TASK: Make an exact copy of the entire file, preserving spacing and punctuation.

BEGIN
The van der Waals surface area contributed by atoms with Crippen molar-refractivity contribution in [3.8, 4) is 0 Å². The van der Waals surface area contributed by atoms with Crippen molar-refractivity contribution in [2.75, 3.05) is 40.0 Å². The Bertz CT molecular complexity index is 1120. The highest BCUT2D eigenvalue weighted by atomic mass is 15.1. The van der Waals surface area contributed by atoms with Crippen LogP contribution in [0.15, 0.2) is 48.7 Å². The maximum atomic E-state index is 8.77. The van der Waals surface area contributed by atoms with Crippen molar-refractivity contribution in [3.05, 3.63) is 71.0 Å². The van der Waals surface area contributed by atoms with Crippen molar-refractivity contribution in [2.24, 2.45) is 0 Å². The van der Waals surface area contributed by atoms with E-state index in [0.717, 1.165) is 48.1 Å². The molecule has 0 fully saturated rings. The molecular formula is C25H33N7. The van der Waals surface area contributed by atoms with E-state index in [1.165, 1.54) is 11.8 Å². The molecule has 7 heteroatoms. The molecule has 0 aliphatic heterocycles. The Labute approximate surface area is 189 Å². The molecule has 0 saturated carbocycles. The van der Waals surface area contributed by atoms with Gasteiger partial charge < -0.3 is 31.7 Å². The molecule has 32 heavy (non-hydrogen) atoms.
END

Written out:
The van der Waals surface area contributed by atoms with Crippen molar-refractivity contribution in [3.8, 4) is 0 Å². The van der Waals surface area contributed by atoms with Crippen molar-refractivity contribution in [2.75, 3.05) is 40.0 Å². The Bertz CT molecular complexity index is 1120. The highest BCUT2D eigenvalue weighted by atomic mass is 15.1. The van der Waals surface area contributed by atoms with Crippen LogP contribution in [0.15, 0.2) is 48.7 Å². The maximum atomic E-state index is 8.77. The van der Waals surface area contributed by atoms with Crippen molar-refractivity contribution in [3.05, 3.63) is 71.0 Å². The van der Waals surface area contributed by atoms with Crippen molar-refractivity contribution in [2.24, 2.45) is 0 Å². The van der Waals surface area contributed by atoms with E-state index in [0.717, 1.165) is 48.1 Å². The molecule has 0 fully saturated rings. The molecular formula is C25H33N7. The van der Waals surface area contributed by atoms with E-state index in [1.165, 1.54) is 11.8 Å². The molecule has 7 heteroatoms. The molecule has 0 aliphatic heterocycles. The Labute approximate surface area is 189 Å². The molecule has 0 saturated carbocycles. The van der Waals surface area contributed by atoms with Gasteiger partial charge < -0.3 is 31.7 Å². The molecule has 32 heavy (non-hydrogen) atoms.